American Fable is ambitious, maybe too much so sometimes, but there's an intense pleasure in the boldness of the film's style.
The "Rocky" series is finally losing its legs. It's been a long run, one hit movie after another, but "Rocky IV" is a last gasp, a film so predictable that viewing it is like watching one of those old sitcoms where the characters never change and the same situations turn up again and again. Even Sylvester Stallone seems to be getting tired of the series; as the writer and director, as well as the star, he puts himself through the same old paces.
The movie begins with footage from Rocky's big fight with Mr. T. Then we meet Drago (Dolph Lundgren), a 6-foot-4, 261-pound Russian fighting machine. Then it's time for a quick roll call of all the regular characters who pop up in every installment. There's a bizarre birthday party for Paulie (Burt Young), Rocky's brother-in-law, who gets a robot for his present (the robot, by the way, can understand statements and respond spontaneously, suggesting that Rocky's suppliers have licked the problem of artificial intelligence). Maybe Paulie needs the robot for company; he has apparently made no friends during nine years as the champ's in-law, and only three people attend his party.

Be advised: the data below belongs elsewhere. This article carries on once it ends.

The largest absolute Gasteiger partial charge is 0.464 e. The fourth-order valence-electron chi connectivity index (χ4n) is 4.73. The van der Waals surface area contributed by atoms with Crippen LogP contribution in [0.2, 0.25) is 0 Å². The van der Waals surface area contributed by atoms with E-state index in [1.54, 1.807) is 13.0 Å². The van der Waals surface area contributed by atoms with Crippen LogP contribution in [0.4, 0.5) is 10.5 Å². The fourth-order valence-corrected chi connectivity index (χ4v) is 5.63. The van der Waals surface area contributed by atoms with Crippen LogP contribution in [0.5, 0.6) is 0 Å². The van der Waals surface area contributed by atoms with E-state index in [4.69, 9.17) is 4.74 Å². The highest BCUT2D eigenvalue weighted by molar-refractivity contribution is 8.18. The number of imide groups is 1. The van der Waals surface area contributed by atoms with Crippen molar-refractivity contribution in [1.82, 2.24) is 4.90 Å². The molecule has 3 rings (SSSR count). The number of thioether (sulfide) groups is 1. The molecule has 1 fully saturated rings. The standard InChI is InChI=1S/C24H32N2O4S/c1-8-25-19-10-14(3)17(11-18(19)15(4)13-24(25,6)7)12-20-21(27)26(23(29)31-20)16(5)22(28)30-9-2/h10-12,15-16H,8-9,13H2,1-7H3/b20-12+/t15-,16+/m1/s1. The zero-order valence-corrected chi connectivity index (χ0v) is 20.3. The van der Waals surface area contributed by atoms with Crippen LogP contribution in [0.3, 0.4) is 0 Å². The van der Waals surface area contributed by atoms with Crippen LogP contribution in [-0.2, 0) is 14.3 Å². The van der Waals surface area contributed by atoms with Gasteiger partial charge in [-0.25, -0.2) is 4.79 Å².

There's the obligatory romantic scene between Rocky and his wife Adrian (Talia Shire), who seem to have lost all passion during nine years of marriage, and are content to be worshippers at the shrine of their ideal love. There's a walk-on for Rocky Jr., a couple of scenes with old pal Apollo Creed, and then it's time for the big fight scenes and the final freeze-frame.
It's tempting to forget how good the original "Rocky" was, back in 1976. It was a fresh, wonderful film, and we met some real people - quirky, lovable characters - on the way to the final fight scene. Rocky Balboa had a distinctive way of expressing himself, a love of colorful language that set him apart from the cliches of his characters. The people around him were genuine originals.